The class learned about the direct link between urban consumers and local food producers, providing a powerful conduit for educating the public about the importance of local food production and rangeland management. Sonoma and Marin Counties are perfect models for demonstrating how
preserving family farms contribute to
social, economic and ecological sustainability at
local, regional and even national levels.
Ranching PRNS, albeit smaller scale, remains a local industry, which provides job creation, training and business succession, and market expansion for many other ranchers and farmers.
Through the 1980s and 1990s and into the early 2000s, efforts to conserve threatened and endangered (special status) species on western rangelands often meant removing livestock ranching. Research findings, demonstration results, and failed conservation efforts in recent years involving endangered species has supported the continuation of livestock ranching and the reintroduction of grazing to some rangelands that were “protected” through grazing removal. At the landscape level,
research has demonstrated that livestock ranching
maintains extensive, open spaces by
reducing land use conversion, fragmentation of habitat,
and vegetation type conversion from invasion of brush.
Threats to native biodiversity, including special-status species, are likely to increase with removal or decrease of grazing. Research and experience have shown that grazing is strongly linked to maintaining habitat for some special-status species on PRNS lands, while they have been inconclusive for others. Sonoma alopecurus (Alopecurus aequalis var. sonomensis) is found in eight naturally occurring populations in Sonoma and Marin Counties; the four sites in Marin County all occur at PRNS and are all grazed by cattle; Sonoma spineflower found solely in a grazed pasture at PRNS. Tiburon paintbrush and Marin dwarf flax occur on serpentine grasslands, with six occurrences of Marin dwarf flax on Golden Gate National Recreation Area (GGNRA) grazing lands. PRNS staff concluded, “Marin dwarf flax may benefit from a moderate level of cattle grazing through the reduction of taller competing vegetation as the flax is subject to shading by competing grasses or may be suppressed by build-up of thatch from previous year's herbage if left ungrazed.” (USNPS 2001).
Documented research, along with good stewardship provided by generational ranchers, has demonstrated the benefits provided to the ecosystems at Point Reyes National Seashore.
U.S. National Park Service. 2001. Biological Assessment on the Renewal of Livestock Grazing Permits in Point Reyes National Seashore and the North District of Golden Gate National Recreation Area Marin County, California. 65 pp.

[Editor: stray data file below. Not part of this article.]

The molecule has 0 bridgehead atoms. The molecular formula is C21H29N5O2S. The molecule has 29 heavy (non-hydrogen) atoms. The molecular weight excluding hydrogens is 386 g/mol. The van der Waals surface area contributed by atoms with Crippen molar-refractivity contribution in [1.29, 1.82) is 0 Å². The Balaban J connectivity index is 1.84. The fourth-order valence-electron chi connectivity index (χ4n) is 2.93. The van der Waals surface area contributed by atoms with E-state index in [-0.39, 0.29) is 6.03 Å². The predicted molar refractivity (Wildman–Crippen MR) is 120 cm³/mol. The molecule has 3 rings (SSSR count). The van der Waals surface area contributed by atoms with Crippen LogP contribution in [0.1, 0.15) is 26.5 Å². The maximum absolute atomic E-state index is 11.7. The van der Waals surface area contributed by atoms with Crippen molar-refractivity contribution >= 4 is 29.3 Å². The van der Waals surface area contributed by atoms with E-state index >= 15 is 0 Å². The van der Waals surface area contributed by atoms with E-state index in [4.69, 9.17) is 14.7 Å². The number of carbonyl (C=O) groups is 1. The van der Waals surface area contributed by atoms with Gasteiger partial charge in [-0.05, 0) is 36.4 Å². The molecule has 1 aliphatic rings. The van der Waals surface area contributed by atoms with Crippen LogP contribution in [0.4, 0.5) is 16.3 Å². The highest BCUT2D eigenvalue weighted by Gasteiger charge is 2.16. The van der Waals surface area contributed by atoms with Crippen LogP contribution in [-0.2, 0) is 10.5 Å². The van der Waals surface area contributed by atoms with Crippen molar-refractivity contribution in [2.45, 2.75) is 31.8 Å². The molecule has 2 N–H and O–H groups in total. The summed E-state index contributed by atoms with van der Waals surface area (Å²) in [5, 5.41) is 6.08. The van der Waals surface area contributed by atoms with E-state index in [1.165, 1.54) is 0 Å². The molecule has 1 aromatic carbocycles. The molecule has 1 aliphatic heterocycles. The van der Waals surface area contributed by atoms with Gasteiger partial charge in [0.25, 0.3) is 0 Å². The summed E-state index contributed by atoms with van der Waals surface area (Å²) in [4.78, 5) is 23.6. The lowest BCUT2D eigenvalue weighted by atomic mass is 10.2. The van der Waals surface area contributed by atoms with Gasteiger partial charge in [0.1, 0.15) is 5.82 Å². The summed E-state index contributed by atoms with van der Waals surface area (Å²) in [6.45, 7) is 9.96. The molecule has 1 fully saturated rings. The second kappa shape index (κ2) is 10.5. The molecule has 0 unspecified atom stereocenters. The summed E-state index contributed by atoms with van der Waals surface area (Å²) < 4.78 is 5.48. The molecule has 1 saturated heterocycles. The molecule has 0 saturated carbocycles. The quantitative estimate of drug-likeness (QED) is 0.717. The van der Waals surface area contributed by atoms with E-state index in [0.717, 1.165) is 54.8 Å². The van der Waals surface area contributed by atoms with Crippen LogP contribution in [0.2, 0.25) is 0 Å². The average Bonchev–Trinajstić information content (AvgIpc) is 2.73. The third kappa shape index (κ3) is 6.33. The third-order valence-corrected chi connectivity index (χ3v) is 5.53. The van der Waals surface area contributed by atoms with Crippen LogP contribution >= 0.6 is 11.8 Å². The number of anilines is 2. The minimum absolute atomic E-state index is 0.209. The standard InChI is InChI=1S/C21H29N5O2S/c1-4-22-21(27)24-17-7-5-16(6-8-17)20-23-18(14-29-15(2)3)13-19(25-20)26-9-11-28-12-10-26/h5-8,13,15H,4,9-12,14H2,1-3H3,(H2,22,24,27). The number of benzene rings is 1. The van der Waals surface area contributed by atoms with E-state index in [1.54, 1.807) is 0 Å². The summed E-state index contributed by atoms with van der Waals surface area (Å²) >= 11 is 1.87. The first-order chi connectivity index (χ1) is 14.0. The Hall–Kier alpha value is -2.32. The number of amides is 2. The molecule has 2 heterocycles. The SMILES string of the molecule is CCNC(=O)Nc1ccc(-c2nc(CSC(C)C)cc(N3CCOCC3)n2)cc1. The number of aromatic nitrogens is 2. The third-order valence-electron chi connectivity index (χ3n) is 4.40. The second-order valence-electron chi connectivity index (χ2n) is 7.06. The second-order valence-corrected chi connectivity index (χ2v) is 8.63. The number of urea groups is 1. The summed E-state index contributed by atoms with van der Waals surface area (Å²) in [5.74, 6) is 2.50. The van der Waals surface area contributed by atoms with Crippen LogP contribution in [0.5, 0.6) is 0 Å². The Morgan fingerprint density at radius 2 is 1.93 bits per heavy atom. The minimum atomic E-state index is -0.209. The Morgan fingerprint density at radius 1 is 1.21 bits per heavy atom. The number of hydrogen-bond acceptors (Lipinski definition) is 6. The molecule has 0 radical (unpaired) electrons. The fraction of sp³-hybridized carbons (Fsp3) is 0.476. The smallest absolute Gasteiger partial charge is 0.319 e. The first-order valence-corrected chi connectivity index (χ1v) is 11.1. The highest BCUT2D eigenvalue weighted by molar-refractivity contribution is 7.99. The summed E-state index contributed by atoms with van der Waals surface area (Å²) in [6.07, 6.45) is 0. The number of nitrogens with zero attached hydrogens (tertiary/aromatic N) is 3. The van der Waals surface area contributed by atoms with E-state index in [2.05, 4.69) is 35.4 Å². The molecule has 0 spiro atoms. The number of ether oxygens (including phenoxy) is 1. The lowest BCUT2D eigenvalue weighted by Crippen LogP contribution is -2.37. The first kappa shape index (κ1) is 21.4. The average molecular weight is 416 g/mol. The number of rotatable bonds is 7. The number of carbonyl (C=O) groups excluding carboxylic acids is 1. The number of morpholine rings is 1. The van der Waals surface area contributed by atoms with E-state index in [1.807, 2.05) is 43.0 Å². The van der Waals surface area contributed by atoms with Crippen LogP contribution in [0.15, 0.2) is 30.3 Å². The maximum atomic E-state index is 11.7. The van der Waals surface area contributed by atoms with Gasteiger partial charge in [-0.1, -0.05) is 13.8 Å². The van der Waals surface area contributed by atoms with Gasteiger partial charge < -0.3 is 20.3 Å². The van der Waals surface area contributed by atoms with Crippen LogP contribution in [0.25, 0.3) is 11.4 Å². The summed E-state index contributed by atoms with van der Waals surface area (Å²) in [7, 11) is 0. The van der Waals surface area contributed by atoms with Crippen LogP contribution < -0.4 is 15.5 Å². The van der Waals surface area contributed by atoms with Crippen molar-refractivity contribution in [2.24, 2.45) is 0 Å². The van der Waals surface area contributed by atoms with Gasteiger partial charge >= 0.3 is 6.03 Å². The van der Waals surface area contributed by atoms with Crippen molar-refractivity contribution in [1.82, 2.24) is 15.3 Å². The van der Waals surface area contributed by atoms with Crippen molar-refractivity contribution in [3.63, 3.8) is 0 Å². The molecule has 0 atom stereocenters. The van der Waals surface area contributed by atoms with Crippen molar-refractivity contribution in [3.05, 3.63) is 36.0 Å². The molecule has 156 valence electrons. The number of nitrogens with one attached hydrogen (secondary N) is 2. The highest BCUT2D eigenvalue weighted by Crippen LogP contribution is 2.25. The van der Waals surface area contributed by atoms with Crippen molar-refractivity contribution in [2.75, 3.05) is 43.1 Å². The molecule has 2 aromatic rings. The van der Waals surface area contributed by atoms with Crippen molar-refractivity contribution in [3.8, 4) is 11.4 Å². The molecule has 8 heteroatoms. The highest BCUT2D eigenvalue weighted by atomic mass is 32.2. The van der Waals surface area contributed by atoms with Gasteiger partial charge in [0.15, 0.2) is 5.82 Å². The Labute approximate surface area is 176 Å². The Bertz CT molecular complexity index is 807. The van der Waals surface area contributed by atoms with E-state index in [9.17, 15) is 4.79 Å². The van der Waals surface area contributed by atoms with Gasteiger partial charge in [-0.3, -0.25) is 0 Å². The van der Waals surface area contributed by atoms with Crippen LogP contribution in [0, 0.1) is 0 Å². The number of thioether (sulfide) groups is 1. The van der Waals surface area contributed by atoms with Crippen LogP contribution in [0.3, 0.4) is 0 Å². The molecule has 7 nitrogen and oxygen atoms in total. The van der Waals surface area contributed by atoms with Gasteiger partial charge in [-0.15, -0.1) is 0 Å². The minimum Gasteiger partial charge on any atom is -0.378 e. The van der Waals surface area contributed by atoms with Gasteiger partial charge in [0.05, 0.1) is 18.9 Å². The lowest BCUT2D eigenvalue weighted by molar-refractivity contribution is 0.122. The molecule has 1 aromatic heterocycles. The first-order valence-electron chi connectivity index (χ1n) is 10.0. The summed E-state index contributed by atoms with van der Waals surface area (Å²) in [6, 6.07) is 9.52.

In 2013, Pepperwood initiated a Conservation Grazing Program using electric fencing to control herd density, manage seasonal timing and increase rest periods between animal impact events. Rangeland research and practical experience has demonstrated that animal disturbance can have a positive impact on grasslands and some native fauna if properly managed for conservation goals.
Grazing is a tool many land managers use to create disturbance in grasslands to improve soil health, reduce thatch cover, combat invasive weeds, increase native species diversity and restore historical impacts once created by native fauna.
The use of domestic grazing animals to achieve conservation goals is not new and is sometimes referred to as targeted or prescribed grazing or holistic grazing. Pepperwood prefers the term “conservation grazing” because it speaks directly to the goals of their grazing program.
Cattle managers use electric fencing and portable water systems to maximize the ability to control animal density and duration on varying grassland types and environmental conditions. The Conservation Grazing Program at Pepperwood intends to demonstrate that by using variable density, short duration grazing and adequate periods of recovery, rangeland managers can make progress towards conservation goals.
References available upon request.
- Author: Stephanie Larson
The University of California Cooperative Extension recognized rangelands and their importance in Sonoma County, creating the “Ecosystem Services Interpretative Signage” to increase awareness and knowledge of park visitors, mangers and decisions makers of working rangelands and the ecosystem services. Rangelands are also referred to as working landscapes, are locally managed and provide essential biological, scenic, economic, and recreational values locally and throughout the world. Working landscapes are threatened in many areas by development, conversion to